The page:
5 Steps to Mastering Playing Guitar
Playing guitar only requires learning 5 things!! In this article we will discuss what you need to know to master the guitar. Understanding the five techniques will help you learn the guitar faster. This article will hopefully help you as a student but is also aimed at guitar teachers to consider what we need to teach our students.
If you have further questions about ideas and topics raised in this article please contact us via the contact form on the right or calling Rhys on 0421 705 150.
Playing Guitar – Notes
The easiest thing to do on a guitar is to play a note. A note is a single sound and can be done just by plucking a single string. Notes are used to create scales, riffs and solos.
In our music system there 12 different sounds. These sounds are then labelled by letter names A, B, C, D, E, F and G. The remaining 5 sounds are labelled as sharps or flats. A sharp symbol signals to a musician to go one note higher, while the flat shows to go one note lower.
While physically the easiest thing to do when playing guitar, notes are also used in the most complicated musical activity of improvising. This is how guitar solos are created, through taking notes of a scale and making up a musical tune on the spot.
Playing Guitar – Power Chords
Guitar is one of the few instruments that can play chords. Chords are a combination of notes all played at once. The easiest type of chord to play on a guitar is a power chord. They are physically less demanding to play than other chords. Power chords are most often played by using first and third fingers on the left hand.
While these chords are physically easier to play than open and barre chords they are not just for beginner guitarists. Power chords are used by all hard rock, punk, heavy metal and pop guitarists. If you are learning Green Day, Blink 182 and Foo Fighters style songs you will be mostly playing power chords.
I have generally found students can be comfortable performing power chord songs to perfection within 2-3 weeks of learning this technique.
For further insight into power chords read our earlier blog post.
Playing Guitar – Open Chords
When people imagine what guitarists do the typical image would be playing guitar strumming open chords. While power chords have one shape to learn, there are 10 basic open chord shapes to learn. We will now need to use all four fingers on the left hand to form these shapes. When teaching open chords I have students learn these 10 shapes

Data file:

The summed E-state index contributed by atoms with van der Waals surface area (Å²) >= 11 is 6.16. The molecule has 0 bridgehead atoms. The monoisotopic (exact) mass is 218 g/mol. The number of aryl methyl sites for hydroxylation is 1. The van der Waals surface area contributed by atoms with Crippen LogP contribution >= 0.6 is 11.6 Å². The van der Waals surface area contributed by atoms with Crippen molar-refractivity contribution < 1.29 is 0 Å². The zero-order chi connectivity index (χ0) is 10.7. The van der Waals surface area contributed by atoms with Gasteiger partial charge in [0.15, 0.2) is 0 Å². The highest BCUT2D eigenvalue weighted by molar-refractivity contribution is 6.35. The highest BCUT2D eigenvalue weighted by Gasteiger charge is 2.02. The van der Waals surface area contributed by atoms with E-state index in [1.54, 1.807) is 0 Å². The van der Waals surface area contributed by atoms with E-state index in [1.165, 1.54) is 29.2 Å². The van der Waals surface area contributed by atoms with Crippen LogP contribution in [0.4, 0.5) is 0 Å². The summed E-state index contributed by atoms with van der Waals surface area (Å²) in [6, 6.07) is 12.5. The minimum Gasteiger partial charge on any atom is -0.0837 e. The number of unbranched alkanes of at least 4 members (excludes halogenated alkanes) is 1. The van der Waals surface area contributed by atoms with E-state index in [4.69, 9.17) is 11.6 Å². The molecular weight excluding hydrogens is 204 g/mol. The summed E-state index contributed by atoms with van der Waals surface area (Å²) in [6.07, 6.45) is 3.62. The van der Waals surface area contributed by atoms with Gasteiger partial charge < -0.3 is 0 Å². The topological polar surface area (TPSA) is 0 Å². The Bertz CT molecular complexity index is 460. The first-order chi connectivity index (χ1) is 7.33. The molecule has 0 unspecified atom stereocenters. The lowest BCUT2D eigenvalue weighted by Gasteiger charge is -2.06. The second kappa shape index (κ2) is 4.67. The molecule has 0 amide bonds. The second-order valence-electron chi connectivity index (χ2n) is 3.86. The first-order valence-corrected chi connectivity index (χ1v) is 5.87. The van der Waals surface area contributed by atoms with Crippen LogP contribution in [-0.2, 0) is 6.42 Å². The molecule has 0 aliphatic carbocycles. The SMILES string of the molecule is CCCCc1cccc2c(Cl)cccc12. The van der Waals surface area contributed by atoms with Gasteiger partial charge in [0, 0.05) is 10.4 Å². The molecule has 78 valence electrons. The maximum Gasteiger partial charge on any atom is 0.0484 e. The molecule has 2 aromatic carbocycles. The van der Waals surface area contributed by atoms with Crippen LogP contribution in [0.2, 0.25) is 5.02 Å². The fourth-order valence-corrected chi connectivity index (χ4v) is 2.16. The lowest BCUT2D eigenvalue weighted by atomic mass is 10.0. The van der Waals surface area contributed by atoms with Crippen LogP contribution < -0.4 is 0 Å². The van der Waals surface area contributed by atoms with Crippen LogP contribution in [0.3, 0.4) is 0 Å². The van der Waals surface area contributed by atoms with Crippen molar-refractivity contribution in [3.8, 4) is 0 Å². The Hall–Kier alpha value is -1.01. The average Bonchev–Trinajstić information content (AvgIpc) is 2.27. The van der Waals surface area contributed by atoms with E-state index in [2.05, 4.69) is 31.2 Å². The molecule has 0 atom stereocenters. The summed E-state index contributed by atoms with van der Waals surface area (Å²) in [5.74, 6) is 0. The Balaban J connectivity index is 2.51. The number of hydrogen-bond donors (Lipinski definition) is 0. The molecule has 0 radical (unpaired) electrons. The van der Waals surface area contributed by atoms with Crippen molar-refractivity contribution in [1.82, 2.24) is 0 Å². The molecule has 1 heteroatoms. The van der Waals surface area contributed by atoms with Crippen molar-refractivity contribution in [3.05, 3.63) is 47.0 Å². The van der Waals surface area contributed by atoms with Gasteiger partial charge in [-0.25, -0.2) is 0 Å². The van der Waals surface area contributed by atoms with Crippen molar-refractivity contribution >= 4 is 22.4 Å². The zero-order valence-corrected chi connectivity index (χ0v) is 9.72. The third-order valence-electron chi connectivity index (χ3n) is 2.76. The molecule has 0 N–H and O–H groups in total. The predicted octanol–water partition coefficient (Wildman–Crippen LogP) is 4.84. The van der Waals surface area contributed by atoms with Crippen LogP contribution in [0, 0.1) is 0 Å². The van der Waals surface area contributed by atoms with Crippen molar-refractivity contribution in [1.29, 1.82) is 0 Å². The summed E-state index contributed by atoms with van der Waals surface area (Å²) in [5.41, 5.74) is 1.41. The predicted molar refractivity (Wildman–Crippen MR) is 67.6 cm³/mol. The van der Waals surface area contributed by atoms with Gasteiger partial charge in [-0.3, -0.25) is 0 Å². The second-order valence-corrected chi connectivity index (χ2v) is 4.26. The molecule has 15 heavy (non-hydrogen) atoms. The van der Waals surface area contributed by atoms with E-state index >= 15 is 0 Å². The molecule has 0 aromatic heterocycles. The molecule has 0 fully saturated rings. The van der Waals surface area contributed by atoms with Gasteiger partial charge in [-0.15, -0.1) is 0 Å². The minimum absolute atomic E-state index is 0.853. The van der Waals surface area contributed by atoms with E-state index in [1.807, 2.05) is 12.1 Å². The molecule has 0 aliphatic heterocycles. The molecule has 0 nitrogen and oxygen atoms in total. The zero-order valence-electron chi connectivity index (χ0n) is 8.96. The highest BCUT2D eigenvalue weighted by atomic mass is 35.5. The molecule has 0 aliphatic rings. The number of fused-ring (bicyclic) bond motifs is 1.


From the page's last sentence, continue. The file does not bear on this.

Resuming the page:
A A minor C D D minor E E minor F G Cadd9
To learn how to play each of these chords look up our post about learning open chords.
The technique is named open chords as the chord must contain open strings. There are greater challenges in learning open chords in comparison to power chord playing. The first thing you should aim to do is learn the shapes. In order to play songs with open chords you must be able to change from one chord to the next instantly. There is no time to think. Allow 4 weeks to master the shapes, making sure you understand which strings should be played. Also make sure each the note of each string rings clearly.
While power chords are fairly instantly rewarding, learning to play open chords is a grinding period full of frustration. Allow yourself a 2-3 month time period of constantly changing between a series of different chord progressions. Changing chords on guitar is a muscle memory activity. Our hands need time to be familiar with the crazy shapes we are trying to bend them into.
Some songs I suggest to learn to help you with open chords are:
Last Kiss – Pearl Jam.
Ain’t No Sunshine – Bill Withers.
Knockin on Heavens Door – Bob Dylan.
3am – Matchbox 20.
Every Rose Has It’s Thorn – Poison.
Brown Eyed Girl – Van Morrison.
Save Tonight – Eagle Eye Cherry.
Take it Easy – The Eagles.
Playing Guitar – Barre Chords
If your up to learning barre chords you are well on your way to being a confident guitarist. This is your big final hurdle. A barre chord involves using your first finger across the strings to create a moveable nut. You then place a chord in front of this barre. Unlike open chords where you have to learn 10 different shapes, there are only 4 barre chords shapes to learn. You must understand how to play major and minor chords on 6th string and 5th string. It is also very helpful if you have memorized where the notes are on the 6th string and 5th string.
It is necessary to learn barre chords to be able to play a major and minor chord for all 12 notes in our system. After learning these chords there will not be many rock or pop songs that you won’t be able to play.
You can view our lesson on playing barre chords here.
Playing Guitar – Jazz Chords
Jazz chords are a big miscellaneous tub of every other chord shape. Jazz chords are easily identified as they have numbers in the chord name. Earlier I mentioned the C add9 when learning open chords. This is actually a jazz chord. Jazz chords are used in substitution for normal major and minor chords. So in this case someone can play a C add9 instead of playing a C chord. These chord labels would be jazz chords:
Fmaj7 = F major 7.
D7 = D dominant 7 (not the same as a major 7).
Gm7 = G minor 7
You can get away with not playing these chords if you aren’t sure how. Simply remove the number and play the remaining major or minor chord. The numbers add a certain colour to the sound of the chord so they are important but not always necessary to play.
Learn these 5 techniques and you will be playing guitar like a pro in no time at all.